Steam Donkeys Announce Public Input Forum
by Buck Quigley - posted 3:48 pm, February 17, 2012
In a move that’s being hotly debated among reclusive board members at various public authorities and foundations, local original music act and global think tank the Steam Donkeys are inviting the public to attend a forum at the Sportsmen’s Tavern Saturday night (2/18) at 9:30pm to run through the band’s set list. Members of the press, political operatives, hatchet men, bicyclists, community activists, puppeteers, and representatives of the local Honky Tonk community are praising the news as “a big step forward” in dealing with the problem of audience hecklers.
“We’re trying to take a proactive stance in dealing with the issue,” says Steam Donkeys front man Buck Quigley. “People pay the cover charge, and I agree they have a reasonable expectation to expect an entertaining evening. What we question is whether it’s appropriate to shout out requests for ‘Brown Eyed Girl’ or ‘Country Roads’ or ‘Freebird’ all night long. It’s a problem that bar bands the world over struggle with, and the ugly truth of the matter is it’s an elitist meme.”
When asked if he knew what the word “meme” meant, Quigley shifted focus.
“I often use words based on their sound rather than their meaning. As an artist, that’s not something I’m willing to give up,” he explains. “But the point I was trying to make was that nobody stands up in between selections at a Buffalo Philharmonic performance of Mozart and yells, “Play Dvorjak’s Cello Concerto in B minor! Woot!’ That kind of thing just doesn’t happen.”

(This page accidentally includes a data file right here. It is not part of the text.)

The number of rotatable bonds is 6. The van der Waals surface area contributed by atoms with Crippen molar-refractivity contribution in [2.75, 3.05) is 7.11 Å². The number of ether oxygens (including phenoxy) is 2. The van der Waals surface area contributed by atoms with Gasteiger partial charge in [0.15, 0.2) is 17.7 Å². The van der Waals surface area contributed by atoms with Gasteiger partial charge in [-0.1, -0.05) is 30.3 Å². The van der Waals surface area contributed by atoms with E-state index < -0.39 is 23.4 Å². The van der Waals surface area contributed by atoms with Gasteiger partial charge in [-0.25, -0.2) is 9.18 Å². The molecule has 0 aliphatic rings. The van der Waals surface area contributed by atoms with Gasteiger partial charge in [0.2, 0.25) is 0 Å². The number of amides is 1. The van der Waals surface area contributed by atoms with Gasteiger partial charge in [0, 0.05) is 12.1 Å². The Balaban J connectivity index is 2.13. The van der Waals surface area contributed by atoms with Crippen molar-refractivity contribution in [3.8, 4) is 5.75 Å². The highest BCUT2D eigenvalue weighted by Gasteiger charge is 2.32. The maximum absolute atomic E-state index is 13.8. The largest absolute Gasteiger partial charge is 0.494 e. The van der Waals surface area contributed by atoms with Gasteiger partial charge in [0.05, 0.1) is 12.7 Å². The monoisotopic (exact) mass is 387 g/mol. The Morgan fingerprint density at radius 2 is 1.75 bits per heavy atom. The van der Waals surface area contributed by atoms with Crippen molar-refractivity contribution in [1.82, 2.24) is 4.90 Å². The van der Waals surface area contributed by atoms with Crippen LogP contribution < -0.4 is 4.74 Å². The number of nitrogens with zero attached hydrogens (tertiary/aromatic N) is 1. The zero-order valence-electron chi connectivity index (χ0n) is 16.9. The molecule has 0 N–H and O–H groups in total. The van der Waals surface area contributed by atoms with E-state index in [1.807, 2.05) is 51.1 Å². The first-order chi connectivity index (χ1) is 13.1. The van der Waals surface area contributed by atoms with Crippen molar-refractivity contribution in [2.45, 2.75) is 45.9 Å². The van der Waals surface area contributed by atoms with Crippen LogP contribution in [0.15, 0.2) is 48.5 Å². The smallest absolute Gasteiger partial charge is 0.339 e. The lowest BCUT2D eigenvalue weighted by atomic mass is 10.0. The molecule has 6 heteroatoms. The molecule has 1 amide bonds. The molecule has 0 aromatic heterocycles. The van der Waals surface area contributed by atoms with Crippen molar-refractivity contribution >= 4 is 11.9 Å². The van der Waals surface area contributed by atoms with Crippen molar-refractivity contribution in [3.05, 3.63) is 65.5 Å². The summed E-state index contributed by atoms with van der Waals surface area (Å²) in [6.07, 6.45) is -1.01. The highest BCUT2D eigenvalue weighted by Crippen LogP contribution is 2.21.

Yet for the honky tonk musician, sometimes all that stands between him and a rowdy audience member is a thin barrier of chicken wire. And when the bottles start flying, that’s not always enough.
“I’ve even taken to wearing a tuxedo jacket at gigs, but it doesn’t seem to help,” Quigley observes. “Every once in a while you get that guy who listens to a couple of our songs and convinces himself we must know a few Black Oak Arkansas songs. And he ain’t shy about telling us so. We might know one or two in a sloppy sort of way, but that doesn’t mean we should always play them. We’re artists, first and foremost, and we won’t allow our vision to be perverted by the random heckler.”
Not that the band is incapable of bending its own rule.
“One time, I remember seeing an audience member write down a request for a Patsy Cline song on the back of a $100 bill,” said one longtime fan. “It was incredible. Immediately, the four piece ensemble suddenly conjured up the cascading string section that begins the countrypolitan hit ‘Sweet Dreams.’ Buck’s baritone suddenly soared to the rafters, and it was as if he were standing before us in a pink gown, black hair immaculately styled like Patsy’s—it was like you could smell the Aqua Net in the air. The only thing marring the experience was his goatee.”
Quigley remembers the moment. “All I can say is that since the days of the great composers who served at the whims of European royalty, musicians have always lived by one universal credo: Ya gotta eat! If someone writes down a song on the back of a big bill like that, I always try to do my best to oblige. I don’t care if the song is in Portugese.”
In the final analysis, that’s what makes bar bands so special. They have pride, but they’re not unreasonable.
“Try bribing Bruce Springsteen with a Benjamin these days. I highly doubt the Boss is going to drop everything and play a Fleetwood Mac song. But with the Steam Donkeys, you never know,” Quigley says.